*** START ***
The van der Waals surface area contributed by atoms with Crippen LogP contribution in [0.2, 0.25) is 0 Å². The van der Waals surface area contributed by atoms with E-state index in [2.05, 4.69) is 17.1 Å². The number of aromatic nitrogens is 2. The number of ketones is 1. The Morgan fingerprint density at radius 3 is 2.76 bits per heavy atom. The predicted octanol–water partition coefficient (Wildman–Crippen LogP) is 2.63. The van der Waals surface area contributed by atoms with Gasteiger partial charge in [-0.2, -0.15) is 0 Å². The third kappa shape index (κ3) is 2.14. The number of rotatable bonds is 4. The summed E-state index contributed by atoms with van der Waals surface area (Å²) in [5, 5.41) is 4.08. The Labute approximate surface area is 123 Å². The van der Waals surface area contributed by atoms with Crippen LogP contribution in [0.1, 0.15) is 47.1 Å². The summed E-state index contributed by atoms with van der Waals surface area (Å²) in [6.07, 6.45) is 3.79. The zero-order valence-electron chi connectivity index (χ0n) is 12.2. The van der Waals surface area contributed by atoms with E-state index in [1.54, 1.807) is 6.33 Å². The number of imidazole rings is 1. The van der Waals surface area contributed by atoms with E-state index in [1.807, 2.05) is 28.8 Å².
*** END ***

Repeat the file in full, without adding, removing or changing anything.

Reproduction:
The van der Waals surface area contributed by atoms with Crippen LogP contribution in [0.2, 0.25) is 0 Å². The van der Waals surface area contributed by atoms with E-state index in [2.05, 4.69) is 17.1 Å². The number of aromatic nitrogens is 2. The number of ketones is 1. The Morgan fingerprint density at radius 3 is 2.76 bits per heavy atom. The predicted octanol–water partition coefficient (Wildman–Crippen LogP) is 2.63. The van der Waals surface area contributed by atoms with Gasteiger partial charge in [-0.2, -0.15) is 0 Å². The third kappa shape index (κ3) is 2.14. The number of rotatable bonds is 4. The summed E-state index contributed by atoms with van der Waals surface area (Å²) in [5, 5.41) is 4.08. The Labute approximate surface area is 123 Å². The van der Waals surface area contributed by atoms with Crippen LogP contribution in [0.1, 0.15) is 47.1 Å². The summed E-state index contributed by atoms with van der Waals surface area (Å²) in [6.07, 6.45) is 3.79. The zero-order valence-electron chi connectivity index (χ0n) is 12.2. The van der Waals surface area contributed by atoms with E-state index in [1.54, 1.807) is 6.33 Å². The number of imidazole rings is 1. The van der Waals surface area contributed by atoms with E-state index in [1.807, 2.05) is 28.8 Å².